ArrowArtboardCreated with Sketch.Title ChevronTitle ChevronEye IconIcon FacebookIcon LinkedinIcon Mail ContactPath LayerIcon MailPositive ArrowIcon PrintTitle ChevronIcon Twitter
Police disperse a rally in downtown Karachi. The city has been plagued by violence and corruption, setting the scene for superintendent Omar Shahid Hamid's widely read crime novels.   © Reuters
The Big Story

Novelist's hard-boiled fiction reflects his life as a top Karachi cop

Omar Shahid Hamid has survived gunshots and life on a hit list

HENNY SENDER, Nikkei Asian Review columnist | Pakistan, Bangladesh, Sri Lanka, Nepal, Bhutan

KARACHI -- There are two Omar Shahid Hamids.

One is the heroic face of law and order in Karachi, epaulets on his shoulders, a revolver on his waist and bodyguards hovering close by. And there is the cerebral author, clad in kurta, who is as familiar a figure at international literary festivals as he is at briefings as a senior superintendent of police.

Hamid has shot to literary fame in Pakistan with three novels -- most recently "The Party Worker," in 2017 -- all set in Karachi's violent underworld. It is not hard to find shades of the author himself in the characters that populate his stories.

"The Prisoner," Hamid's first novel, is dedicated to his father, a government official who was assassinated when he was 19. Once he became a police officer, Hamid himself turned into a target: he was shot during a raid on the arsenal of one of Karachi's gangs. In 2010, his house was blown up by the Taliban. After he was placed on a mob hit-list and several of his fellow officers were gunned down, he was forced to live abroad for years because the government was unable to guarantee his safety.

Yet he is anything but low-profile. Shortly after meeting a visiting reporter, he stood in front of the press to announce the arrest of gang members who had robbed dozens of homes in the city. It was a typical Karachi story: The gangs helped the household staff get jobs, and they in turn helped the gangs break in to loot their employers' mansions.

Omar Shahid Hamid, right, a Karachi police superintendent and prominent crime novelist whose stories document the city's turmoil. (Photo courtesy of Omar Shahid Hamid)

Nobody knows the risks of his day job better than Hamid, despite his low-key assertion that he is driven "by a sense of having a personal impact."

For a policeman, the city of Karachi is deadlier even than the country's no-go border regions. Of the 2,111 officers killed in Pakistan since 1971, according to a database compiled by The News International, a local newspaper, 787 were killed in Karachi -- far more than at the country's lawless border with war-torn Afghanistan.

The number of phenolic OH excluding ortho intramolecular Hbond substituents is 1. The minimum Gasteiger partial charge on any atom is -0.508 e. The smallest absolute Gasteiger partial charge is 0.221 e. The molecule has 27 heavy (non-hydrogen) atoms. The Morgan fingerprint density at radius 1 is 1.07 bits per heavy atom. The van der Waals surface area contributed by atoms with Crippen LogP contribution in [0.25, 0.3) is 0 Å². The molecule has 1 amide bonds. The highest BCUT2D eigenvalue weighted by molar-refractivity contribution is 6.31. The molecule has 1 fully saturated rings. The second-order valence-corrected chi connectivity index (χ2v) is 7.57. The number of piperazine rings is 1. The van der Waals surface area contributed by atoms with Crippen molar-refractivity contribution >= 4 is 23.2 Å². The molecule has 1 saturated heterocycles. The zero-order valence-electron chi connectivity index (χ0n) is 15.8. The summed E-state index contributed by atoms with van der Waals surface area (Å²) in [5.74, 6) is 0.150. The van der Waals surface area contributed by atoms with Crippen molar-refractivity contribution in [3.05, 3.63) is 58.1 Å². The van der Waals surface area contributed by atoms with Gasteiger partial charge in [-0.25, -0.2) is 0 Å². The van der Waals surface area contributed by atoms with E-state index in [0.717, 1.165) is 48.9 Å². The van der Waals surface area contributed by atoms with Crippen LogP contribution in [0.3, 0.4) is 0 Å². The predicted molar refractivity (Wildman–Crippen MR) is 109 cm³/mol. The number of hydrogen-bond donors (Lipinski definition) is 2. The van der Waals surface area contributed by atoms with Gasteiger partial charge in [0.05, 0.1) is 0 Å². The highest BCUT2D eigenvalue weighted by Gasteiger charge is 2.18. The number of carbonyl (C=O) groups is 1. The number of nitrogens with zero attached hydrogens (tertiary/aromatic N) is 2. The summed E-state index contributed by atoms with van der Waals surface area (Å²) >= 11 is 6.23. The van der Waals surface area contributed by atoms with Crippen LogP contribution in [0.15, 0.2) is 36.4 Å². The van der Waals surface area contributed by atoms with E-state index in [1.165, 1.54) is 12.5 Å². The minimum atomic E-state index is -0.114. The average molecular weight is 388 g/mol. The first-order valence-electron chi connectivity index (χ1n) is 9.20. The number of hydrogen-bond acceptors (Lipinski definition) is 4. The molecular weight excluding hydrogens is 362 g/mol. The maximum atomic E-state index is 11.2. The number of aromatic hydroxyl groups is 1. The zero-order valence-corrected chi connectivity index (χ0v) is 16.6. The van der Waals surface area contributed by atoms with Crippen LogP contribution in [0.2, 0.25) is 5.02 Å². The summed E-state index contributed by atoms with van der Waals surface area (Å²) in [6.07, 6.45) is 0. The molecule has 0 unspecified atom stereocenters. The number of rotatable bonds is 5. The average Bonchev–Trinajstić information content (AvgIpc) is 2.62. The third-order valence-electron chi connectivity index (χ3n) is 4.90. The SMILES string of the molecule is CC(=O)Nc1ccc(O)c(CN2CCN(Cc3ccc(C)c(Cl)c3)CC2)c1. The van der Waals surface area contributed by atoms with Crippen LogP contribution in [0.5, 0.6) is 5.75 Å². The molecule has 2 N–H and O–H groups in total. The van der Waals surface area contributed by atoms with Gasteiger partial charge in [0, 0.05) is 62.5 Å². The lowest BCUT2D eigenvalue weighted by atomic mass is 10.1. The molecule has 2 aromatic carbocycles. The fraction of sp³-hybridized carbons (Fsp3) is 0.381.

Most of that number -- 545 in all -- were killed following Operation Karachi, which was launched in September 2013 to retake the city from the gangs and terrorists who killed and kidnapped with impunity.

Hamid's father's principal killer was an official with the MQM, the political party associated with refugees who fled India at Partition that was closely tied to Karachi's gangs. Tried and found guilty, the man was executed several years ago, with both Hamid and his mother testifying at the trial.

The toxic nexus between politics, religion and violent crime is something of an obsession for Hamid, who believes that "institutions -- especially government -- are weak. But individuals are strong."

"It is the original sin," he says. "You had these armed wings of political parties, creating a kind of parallel government. Everything was guns, terror and extortion."

Like his father, Hamid has been the object of frequent death threats from militant branches of political parties and jihadis associated with local religious schools and the Taliban. Only months ago, Hamid took part in a raid that resulted in the arrest of an MQM-associated hit man said to have killed 20 people, including two policemen in Karachi.

In other words, Hamid is a man with many enemies. And in a city as corrupt as Karachi, even his law enforcement colleagues may be in the pay of the gangsters.

This is a subject Hamid will not address. But he does say that he believes the improvements in security are sustainable. "I believe it would be difficult for any political party to take things back to where they were," he says.

A sign of this optimism is the fact that his next novel will not be about the dark underside of Karachi. "My next book will be about corruption in sports, especially in cricket," he says.

Sponsored Content

About Sponsored Content This content was commissioned by Nikkei's Global Business Bureau.

You have {{numberArticlesLeft}} free article{{numberArticlesLeft-plural}} left this monthThis is your last free article this month

Stay ahead with our exclusives on Asia;
the most dynamic market in the world.

Stay ahead with our exclusives on Asia

Get trusted insights from experts within Asia itself.

Get trusted insights from experts
within Asia itself.

Try 1 month for $0.99

You have {{numberArticlesLeft}} free article{{numberArticlesLeft-plural}} left this month

This is your last free article this month

Stay ahead with our exclusives on Asia; the most
dynamic market in the world

Get trusted insights from experts
within Asia itself.

Try 3 months for $9

Offer ends October 31st

Your trial period has expired

You need a subscription to...

  • Read all stories with unlimited access
  • Use our mobile and tablet apps
See all offers and subscribe

Your full access to Nikkei Asia has expired

You need a subscription to:

  • Read all stories with unlimited access
  • Use our mobile and tablet apps
See all offers
NAR on print phone, device, and tablet media

Nikkei Asian Review, now known as Nikkei Asia, will be the voice of the Asian Century.

Celebrate our next chapter
Free access for everyone - Sep. 30

Find out more